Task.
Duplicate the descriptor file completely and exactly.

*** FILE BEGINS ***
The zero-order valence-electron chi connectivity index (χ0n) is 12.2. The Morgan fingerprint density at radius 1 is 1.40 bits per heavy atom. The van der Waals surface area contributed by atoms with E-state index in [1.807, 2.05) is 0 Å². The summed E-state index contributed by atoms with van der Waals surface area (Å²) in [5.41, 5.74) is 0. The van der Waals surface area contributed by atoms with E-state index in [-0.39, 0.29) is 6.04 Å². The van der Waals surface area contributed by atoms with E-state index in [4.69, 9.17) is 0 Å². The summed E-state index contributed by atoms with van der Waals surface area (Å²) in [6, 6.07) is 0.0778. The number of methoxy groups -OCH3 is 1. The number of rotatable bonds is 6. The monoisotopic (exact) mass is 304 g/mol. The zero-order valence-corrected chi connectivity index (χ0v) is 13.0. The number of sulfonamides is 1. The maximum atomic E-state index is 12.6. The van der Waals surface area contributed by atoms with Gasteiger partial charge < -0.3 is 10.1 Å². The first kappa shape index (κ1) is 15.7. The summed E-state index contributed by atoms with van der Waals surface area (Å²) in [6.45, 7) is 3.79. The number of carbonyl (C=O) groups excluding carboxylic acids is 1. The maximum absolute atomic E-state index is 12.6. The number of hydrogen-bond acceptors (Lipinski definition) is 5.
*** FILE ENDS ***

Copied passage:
The zero-order valence-electron chi connectivity index (χ0n) is 12.2. The Morgan fingerprint density at radius 1 is 1.40 bits per heavy atom. The van der Waals surface area contributed by atoms with E-state index in [1.807, 2.05) is 0 Å². The summed E-state index contributed by atoms with van der Waals surface area (Å²) in [5.41, 5.74) is 0. The van der Waals surface area contributed by atoms with E-state index in [-0.39, 0.29) is 6.04 Å². The van der Waals surface area contributed by atoms with E-state index in [4.69, 9.17) is 0 Å². The summed E-state index contributed by atoms with van der Waals surface area (Å²) in [6, 6.07) is 0.0778. The number of methoxy groups -OCH3 is 1. The number of rotatable bonds is 6. The monoisotopic (exact) mass is 304 g/mol. The zero-order valence-corrected chi connectivity index (χ0v) is 13.0. The number of sulfonamides is 1. The maximum atomic E-state index is 12.6. The van der Waals surface area contributed by atoms with Gasteiger partial charge < -0.3 is 10.1 Å². The first kappa shape index (κ1) is 15.7. The summed E-state index contributed by atoms with van der Waals surface area (Å²) in [6.45, 7) is 3.79. The number of carbonyl (C=O) groups excluding carboxylic acids is 1. The maximum absolute atomic E-state index is 12.6. The number of hydrogen-bond acceptors (Lipinski definition) is 5.